« Visual storytelling lessons from Citizen Kane, one of Roger Ebert's favorite films | Main | TED Talk: A story of survival, resilience, and hope »

April 12, 2013

TrackBack

TrackBack URL for this entry:
http://www.typepad.com/services/trackback/6a00d83451b64669e2017c387cf6b8970b

Listed below are links to weblogs that reference Should we be suspicious of stories?:

Comments

Marc Anthony

Cowen should have focused more on what he knows - Economics - rather than what he really doesn't understand - Narratology.

Oliver Ihloff

He basically sums up the talk after the 13 minutes mark. You gotta know where he came from (Economics) to understand his worries about storytelling.
He specifically states that he doesn't think it's bad, but it's abused and it's up to us to be wary and critical when it comes to story, cause the 'real' story might be in the untold details.

Allison Shapira

Interesting TEDx talk, especially for someone like myself who teaches public speaking (including storytelling).

It sounds like Cowen's warning is about the danger of inaccurate and incomplete information - which can apply to stories or to any kind of information we provide or receive.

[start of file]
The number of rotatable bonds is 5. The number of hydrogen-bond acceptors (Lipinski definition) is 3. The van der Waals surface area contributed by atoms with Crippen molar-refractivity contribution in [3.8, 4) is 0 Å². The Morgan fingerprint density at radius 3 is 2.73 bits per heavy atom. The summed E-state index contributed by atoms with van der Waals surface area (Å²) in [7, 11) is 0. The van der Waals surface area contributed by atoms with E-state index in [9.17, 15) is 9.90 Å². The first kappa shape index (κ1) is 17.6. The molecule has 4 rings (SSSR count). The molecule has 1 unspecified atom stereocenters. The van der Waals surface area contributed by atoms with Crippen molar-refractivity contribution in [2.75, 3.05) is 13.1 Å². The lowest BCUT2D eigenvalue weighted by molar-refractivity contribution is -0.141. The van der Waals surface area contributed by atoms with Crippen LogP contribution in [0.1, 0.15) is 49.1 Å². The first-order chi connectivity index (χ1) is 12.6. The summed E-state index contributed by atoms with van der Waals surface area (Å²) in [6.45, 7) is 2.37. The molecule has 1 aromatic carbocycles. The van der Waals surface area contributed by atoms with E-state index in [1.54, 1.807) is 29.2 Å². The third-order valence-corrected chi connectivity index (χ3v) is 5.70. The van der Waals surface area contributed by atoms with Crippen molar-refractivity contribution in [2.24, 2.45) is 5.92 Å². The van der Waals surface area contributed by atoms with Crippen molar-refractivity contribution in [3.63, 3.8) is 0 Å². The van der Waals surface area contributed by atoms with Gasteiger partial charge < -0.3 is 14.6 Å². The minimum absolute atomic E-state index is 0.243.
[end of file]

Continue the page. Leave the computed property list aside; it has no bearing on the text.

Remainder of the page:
Given this warning, I'd want to hear how he defends his assertion that, "Every time you're telling yourself a good vs. evil story, you're basically lowering your IQ by 10 points or more."

Badezimmerspiegel

That's why I love Hayao Miyazaki. He always sets you up in the beginning with the good-guy bad-guy conflict, then he begins revealing motivations behind each character. In the end you realize that all sides are equal and that the morals are all subjective.

Anil Dilawri

If nothing more, the talk by Tyler Cowen is excellent proof as to why academics should not be presentation coaches.

mishael

It is only a fool that accepts every utterance without verification.http://unn.edu.ng/department/library-and-information-science shows how to verify information

The comments to this entry are closed.

Search this blog

Get the books

TEDx Talks



Subscribe

Your email address:


Powered by FeedBlitz

Twitter Updates

    follow me on Twitter

    .